Each year, Christians celebrate Palm Sunday, Jesus’ so-called “triumphal entry” into Jerusalem. The gospels do depict crowds celebrating triumphantly, but what if Jesus was rebuking his own followers?
Jesus excited his disciples’ imagination by taking the route of Joshua toward Jerusalem, crossing the Jordan into Jericho. Then he sent two disciples on a secret mission. Joshua sent the same number of spies to prepare for the much earlier conquest of Canaan. Maybe they were scouting out Jerusalem’s defenses. Instead, they return with a donkey.
Jesus riding a donkey into Jerusalem fulfills Zechariah 9:9. Many Jews believed that prophecy part of a larger prophecy that Messiah would bring peace for the Jews through a war against the nations (Zechariah 9:13). Their response to Jesus riding a donkey fits this common Jewish hope.
People threw cloaks down before Jesus’ path, just like Jehu’s men when Elisha anointed him to become king of Israel—though there already was a king of Israel. Jehu became a messiah to assassinate King Joram.
People also waved palm branches and threw them down before Jesus, just as Jews did a century earlier during the Maccabean Revolt. Simon was greeted by cheering crowds and palm branches after his army liberated Jerusalem from Syrian occupation and cleansed the temple.
Finally, Matthew, Mark and John tell us the crowds shouted out: “Hosanna! Save us!” The people had nationalistic dreams Jesus would successfully lead a rebellion against the Romans.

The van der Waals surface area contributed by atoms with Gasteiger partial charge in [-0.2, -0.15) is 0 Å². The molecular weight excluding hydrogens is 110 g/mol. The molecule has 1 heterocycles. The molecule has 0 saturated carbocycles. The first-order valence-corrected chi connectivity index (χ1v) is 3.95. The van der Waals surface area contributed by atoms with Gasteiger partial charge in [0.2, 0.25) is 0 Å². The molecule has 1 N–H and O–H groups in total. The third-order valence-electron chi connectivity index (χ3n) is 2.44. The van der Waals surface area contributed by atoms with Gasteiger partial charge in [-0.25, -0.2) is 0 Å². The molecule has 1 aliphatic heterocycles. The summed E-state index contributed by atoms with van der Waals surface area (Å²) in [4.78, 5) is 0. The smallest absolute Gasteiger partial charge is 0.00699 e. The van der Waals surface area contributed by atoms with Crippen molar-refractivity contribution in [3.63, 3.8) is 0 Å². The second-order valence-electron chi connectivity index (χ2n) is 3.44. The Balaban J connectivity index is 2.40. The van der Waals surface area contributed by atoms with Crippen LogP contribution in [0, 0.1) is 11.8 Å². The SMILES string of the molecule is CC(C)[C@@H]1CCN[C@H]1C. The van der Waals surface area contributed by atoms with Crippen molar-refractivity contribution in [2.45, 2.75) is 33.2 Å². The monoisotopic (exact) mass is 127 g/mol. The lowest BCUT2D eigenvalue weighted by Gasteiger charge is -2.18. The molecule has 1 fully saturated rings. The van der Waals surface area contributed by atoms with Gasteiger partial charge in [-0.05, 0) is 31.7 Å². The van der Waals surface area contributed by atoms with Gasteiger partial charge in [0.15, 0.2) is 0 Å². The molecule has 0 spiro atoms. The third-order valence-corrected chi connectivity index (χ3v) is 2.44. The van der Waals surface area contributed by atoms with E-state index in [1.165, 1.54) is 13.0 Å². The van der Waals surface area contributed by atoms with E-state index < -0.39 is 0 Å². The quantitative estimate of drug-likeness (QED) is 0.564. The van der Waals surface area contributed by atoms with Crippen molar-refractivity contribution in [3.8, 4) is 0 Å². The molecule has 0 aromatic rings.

Luke makes it clear this is how the Pharisees interpreted these events, since they tell Jesus to quiet his disciples. No doubt, they were eyeing the Roman soldiers standing watch on Jerusalem’s walls, fearing they might become agitated and move to put down this apparent protest movement calling for rebellion.
Instead of quieting his disciples, Jesus replied, “If they keep quiet, the stones will cry out.”
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Perhaps Jesus’ disciples thought he was referencing Habakkuk 2:10, where the stones of the walls would cry out against the injustices they bore witness to within the city. After all, Luke emphasizes the crowd is descending into the Kidron Valley. Across the valley, they could see the massive stones of Jerusalem’s walls.
Then, Jesus wept as he looked across at Jerusalem. He mourned that the people did not grasp the true meaning of peace. He wept because his people’s desire to defeat the cultural intrusion of Rome through physical force would result in the loss of all the institutions they held dear.
He shed tears because his beloved people loved the power and glory of Jerusalem, the temple and the land of Israel. They hoped Jesus was the strong man they needed to make Israel great once again through a violent expulsion of the Romans.
Zechariah’s full meaning
Jesus had a very different vision for the kingdom and his role as Messiah. Riding a donkey was not a message of conquest. The “triumphal entry” surrounding him was just Satan’s latest temptation to lure Jesus to desire the very power structures he had rejected since the voice from heaven told him his role as Messiah was to be a suffering servant.